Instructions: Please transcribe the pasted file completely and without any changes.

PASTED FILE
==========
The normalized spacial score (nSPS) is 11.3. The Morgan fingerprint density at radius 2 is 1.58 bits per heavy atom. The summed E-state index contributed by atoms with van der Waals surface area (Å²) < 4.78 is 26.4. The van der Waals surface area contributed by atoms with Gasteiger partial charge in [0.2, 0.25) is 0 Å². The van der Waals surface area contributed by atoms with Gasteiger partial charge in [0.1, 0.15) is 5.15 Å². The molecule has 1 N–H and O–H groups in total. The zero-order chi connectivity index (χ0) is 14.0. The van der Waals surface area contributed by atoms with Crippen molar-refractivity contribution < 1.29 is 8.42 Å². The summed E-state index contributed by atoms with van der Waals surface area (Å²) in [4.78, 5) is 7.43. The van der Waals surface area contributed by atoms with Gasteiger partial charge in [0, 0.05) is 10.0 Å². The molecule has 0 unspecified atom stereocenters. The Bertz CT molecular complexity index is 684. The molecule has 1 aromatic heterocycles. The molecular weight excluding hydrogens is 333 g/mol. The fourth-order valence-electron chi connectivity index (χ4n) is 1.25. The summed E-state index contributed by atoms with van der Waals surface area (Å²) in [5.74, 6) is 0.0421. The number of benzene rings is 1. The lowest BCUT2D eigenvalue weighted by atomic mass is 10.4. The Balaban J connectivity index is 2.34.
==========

The normalized spacial score (nSPS) is 11.3. The Morgan fingerprint density at radius 2 is 1.58 bits per heavy atom. The summed E-state index contributed by atoms with van der Waals surface area (Å²) < 4.78 is 26.4. The van der Waals surface area contributed by atoms with Gasteiger partial charge in [0.2, 0.25) is 0 Å². The van der Waals surface area contributed by atoms with Gasteiger partial charge in [0.1, 0.15) is 5.15 Å². The molecule has 1 N–H and O–H groups in total. The zero-order chi connectivity index (χ0) is 14.0. The van der Waals surface area contributed by atoms with Crippen molar-refractivity contribution < 1.29 is 8.42 Å². The summed E-state index contributed by atoms with van der Waals surface area (Å²) in [4.78, 5) is 7.43. The van der Waals surface area contributed by atoms with Gasteiger partial charge in [0, 0.05) is 10.0 Å². The molecule has 0 unspecified atom stereocenters. The Bertz CT molecular complexity index is 684. The molecule has 1 aromatic heterocycles. The molecular weight excluding hydrogens is 333 g/mol. The fourth-order valence-electron chi connectivity index (χ4n) is 1.25. The summed E-state index contributed by atoms with van der Waals surface area (Å²) in [5.74, 6) is 0.0421. The number of benzene rings is 1. The lowest BCUT2D eigenvalue weighted by atomic mass is 10.4. The Balaban J connectivity index is 2.34.